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International Journal of Scientific and Engineering Research
ISSN Online 2229-5518
ISSN Print: 2229-5518 4    
Website: http://www.ijser.org
scirp IJSER >> Volume 3,Issue 4,April 2012
Blind Handicapped Vs. Technology: How Do Blind People Use Computers?
Full Text(PDF, )  PP.250-254  
Prof.Reeta Singh
— Blind- handicapped,Technology for blind handicapped,Screen Reader,Blind can use computers or not,Disabilities,Internet for Blind,Computer Application for blind
Several companies today market computer programs that allow a blind person to use a standard computer. These computer programs are called "screen readers". A screen reader is itself a standard Windows computer application, but its job is to run alongside the other programs running on a computer and "tell" the blind person what is on the screen. Because a blind person cannot see what is on the screen, a screen reader typically has a built-in speech synthesiser which, although perhaps sounding a bit like a robot, speaks information to the user through the normal sound speakers of the computer itself. People with some limited sight typically use a different kind of screen reader which magnifies and enhances the image on the screen to make it easier to see, and some people use both speech and magnification at the same time. But whether a person uses speech or magnification, typically the screen reader is just a computer application that comes on a CD and easily installs on most computers.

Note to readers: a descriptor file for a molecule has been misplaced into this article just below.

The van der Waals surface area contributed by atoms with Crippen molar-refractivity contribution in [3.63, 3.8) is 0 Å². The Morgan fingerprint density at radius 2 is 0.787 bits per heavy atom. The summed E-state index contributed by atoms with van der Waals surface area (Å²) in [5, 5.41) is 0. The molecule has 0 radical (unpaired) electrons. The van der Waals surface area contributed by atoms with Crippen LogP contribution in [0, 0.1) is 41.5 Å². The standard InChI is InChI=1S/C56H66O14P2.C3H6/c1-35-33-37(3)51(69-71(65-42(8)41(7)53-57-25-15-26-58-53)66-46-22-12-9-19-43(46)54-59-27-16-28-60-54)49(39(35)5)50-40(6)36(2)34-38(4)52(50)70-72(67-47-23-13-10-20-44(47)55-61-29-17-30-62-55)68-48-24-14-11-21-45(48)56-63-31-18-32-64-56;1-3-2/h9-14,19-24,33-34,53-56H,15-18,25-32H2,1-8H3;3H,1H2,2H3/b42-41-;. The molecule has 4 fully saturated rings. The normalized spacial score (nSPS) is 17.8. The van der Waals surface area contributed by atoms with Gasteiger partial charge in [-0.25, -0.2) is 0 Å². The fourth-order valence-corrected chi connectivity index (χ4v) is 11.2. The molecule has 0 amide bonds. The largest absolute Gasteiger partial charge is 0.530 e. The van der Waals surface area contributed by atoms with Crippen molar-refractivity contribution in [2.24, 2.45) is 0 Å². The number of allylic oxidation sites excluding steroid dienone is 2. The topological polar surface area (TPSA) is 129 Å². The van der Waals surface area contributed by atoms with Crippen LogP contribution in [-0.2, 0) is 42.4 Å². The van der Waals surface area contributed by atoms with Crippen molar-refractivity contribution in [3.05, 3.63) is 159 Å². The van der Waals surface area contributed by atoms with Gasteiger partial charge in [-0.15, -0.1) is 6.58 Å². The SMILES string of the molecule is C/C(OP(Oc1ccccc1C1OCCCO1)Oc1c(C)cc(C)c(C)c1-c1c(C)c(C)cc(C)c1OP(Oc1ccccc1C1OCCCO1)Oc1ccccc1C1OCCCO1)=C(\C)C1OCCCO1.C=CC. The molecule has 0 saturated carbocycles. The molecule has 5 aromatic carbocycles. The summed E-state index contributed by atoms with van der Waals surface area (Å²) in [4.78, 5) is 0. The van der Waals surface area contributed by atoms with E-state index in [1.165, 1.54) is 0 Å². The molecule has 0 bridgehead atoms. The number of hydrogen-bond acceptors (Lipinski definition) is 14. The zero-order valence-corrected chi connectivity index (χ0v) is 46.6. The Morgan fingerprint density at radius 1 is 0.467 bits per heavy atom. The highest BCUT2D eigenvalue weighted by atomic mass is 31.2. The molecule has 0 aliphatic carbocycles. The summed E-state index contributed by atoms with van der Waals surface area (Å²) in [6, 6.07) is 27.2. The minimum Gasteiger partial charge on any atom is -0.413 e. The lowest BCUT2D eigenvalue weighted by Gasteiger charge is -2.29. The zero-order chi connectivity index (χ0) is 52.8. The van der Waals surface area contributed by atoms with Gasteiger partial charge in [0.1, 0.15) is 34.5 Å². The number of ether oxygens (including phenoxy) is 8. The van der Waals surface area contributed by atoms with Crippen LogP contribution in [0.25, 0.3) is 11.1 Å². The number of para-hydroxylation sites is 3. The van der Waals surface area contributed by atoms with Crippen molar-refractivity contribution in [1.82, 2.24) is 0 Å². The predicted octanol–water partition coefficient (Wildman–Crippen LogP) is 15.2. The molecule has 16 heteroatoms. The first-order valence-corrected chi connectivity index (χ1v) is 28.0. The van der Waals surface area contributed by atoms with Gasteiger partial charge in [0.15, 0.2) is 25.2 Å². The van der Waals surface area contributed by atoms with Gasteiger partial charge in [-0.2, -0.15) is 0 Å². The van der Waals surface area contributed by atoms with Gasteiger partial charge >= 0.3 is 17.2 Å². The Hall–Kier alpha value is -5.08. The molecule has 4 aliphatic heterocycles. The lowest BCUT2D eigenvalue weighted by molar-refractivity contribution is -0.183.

[1] American Foundation for the Blind. (2000). Optical character recognition systems. Retrieved June 22, 2001 from the World Wide Web: http://www.afb.org/info_document_view.asp?documentid=1283

[2]Penney and Associates, Ltd. (1996). Internet access for people with disabilities, final report. Retrieved July 21, 2000 from the World Wide Web: http://indie.ca/strategy/access report.html

[3]Adaptive Technology Resource Centre. (2000). Technical glossary. Toronto, Canada, University of Toronto. Retrieved from the World Wide Web: http://www.utoronto.ca/atrc/reference/tech/scread.html

[4] http://jcmc.indiana.edu/vol7/issue1/williamson.html


[6] www.abcnz.org.nz/download.php?...blind-people-use-computers...


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